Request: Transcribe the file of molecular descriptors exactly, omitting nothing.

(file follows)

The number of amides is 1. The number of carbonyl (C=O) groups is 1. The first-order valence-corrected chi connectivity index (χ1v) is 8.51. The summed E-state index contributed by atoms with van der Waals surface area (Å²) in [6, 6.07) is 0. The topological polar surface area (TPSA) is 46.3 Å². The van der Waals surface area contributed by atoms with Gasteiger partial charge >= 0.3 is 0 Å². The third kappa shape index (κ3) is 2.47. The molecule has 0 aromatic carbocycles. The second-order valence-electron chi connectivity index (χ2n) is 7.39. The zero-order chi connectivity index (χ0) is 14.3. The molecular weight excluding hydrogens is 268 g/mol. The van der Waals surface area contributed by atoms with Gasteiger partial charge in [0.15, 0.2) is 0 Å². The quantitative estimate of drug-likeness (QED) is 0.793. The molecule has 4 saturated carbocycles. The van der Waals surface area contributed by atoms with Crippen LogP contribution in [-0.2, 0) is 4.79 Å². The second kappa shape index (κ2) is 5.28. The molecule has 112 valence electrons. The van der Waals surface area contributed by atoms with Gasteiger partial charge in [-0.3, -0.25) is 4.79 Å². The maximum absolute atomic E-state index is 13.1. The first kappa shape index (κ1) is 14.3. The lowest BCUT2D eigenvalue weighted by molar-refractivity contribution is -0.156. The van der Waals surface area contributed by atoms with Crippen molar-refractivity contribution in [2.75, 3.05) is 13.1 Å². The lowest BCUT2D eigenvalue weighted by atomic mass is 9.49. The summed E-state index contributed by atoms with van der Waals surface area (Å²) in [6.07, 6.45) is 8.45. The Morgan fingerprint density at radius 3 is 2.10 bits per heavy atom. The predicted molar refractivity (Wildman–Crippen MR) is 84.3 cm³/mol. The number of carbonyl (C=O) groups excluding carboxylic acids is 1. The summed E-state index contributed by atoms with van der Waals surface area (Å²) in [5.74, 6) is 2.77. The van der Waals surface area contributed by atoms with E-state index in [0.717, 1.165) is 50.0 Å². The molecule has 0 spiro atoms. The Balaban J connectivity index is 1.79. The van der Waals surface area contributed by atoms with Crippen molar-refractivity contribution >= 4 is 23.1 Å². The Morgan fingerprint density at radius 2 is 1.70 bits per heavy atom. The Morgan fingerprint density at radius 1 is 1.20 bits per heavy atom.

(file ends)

The number of amides is 1. The number of carbonyl (C=O) groups is 1. The first-order valence-corrected chi connectivity index (χ1v) is 8.51. The summed E-state index contributed by atoms with van der Waals surface area (Å²) in [6, 6.07) is 0. The topological polar surface area (TPSA) is 46.3 Å². The van der Waals surface area contributed by atoms with Gasteiger partial charge >= 0.3 is 0 Å². The third kappa shape index (κ3) is 2.47. The molecule has 0 aromatic carbocycles. The second-order valence-electron chi connectivity index (χ2n) is 7.39. The zero-order chi connectivity index (χ0) is 14.3. The molecular weight excluding hydrogens is 268 g/mol. The van der Waals surface area contributed by atoms with Gasteiger partial charge in [0.15, 0.2) is 0 Å². The quantitative estimate of drug-likeness (QED) is 0.793. The molecule has 4 saturated carbocycles. The van der Waals surface area contributed by atoms with Crippen LogP contribution in [-0.2, 0) is 4.79 Å². The second kappa shape index (κ2) is 5.28. The molecule has 112 valence electrons. The van der Waals surface area contributed by atoms with Gasteiger partial charge in [-0.3, -0.25) is 4.79 Å². The maximum absolute atomic E-state index is 13.1. The first kappa shape index (κ1) is 14.3. The lowest BCUT2D eigenvalue weighted by molar-refractivity contribution is -0.156. The van der Waals surface area contributed by atoms with Crippen molar-refractivity contribution in [2.75, 3.05) is 13.1 Å². The lowest BCUT2D eigenvalue weighted by atomic mass is 9.49. The summed E-state index contributed by atoms with van der Waals surface area (Å²) in [6.07, 6.45) is 8.45. The Morgan fingerprint density at radius 3 is 2.10 bits per heavy atom. The predicted molar refractivity (Wildman–Crippen MR) is 84.3 cm³/mol. The number of carbonyl (C=O) groups excluding carboxylic acids is 1. The summed E-state index contributed by atoms with van der Waals surface area (Å²) in [5.74, 6) is 2.77. The van der Waals surface area contributed by atoms with E-state index in [0.717, 1.165) is 50.0 Å². The molecule has 0 spiro atoms. The Balaban J connectivity index is 1.79. The van der Waals surface area contributed by atoms with Crippen molar-refractivity contribution >= 4 is 23.1 Å². The Morgan fingerprint density at radius 2 is 1.70 bits per heavy atom. The Morgan fingerprint density at radius 1 is 1.20 bits per heavy atom.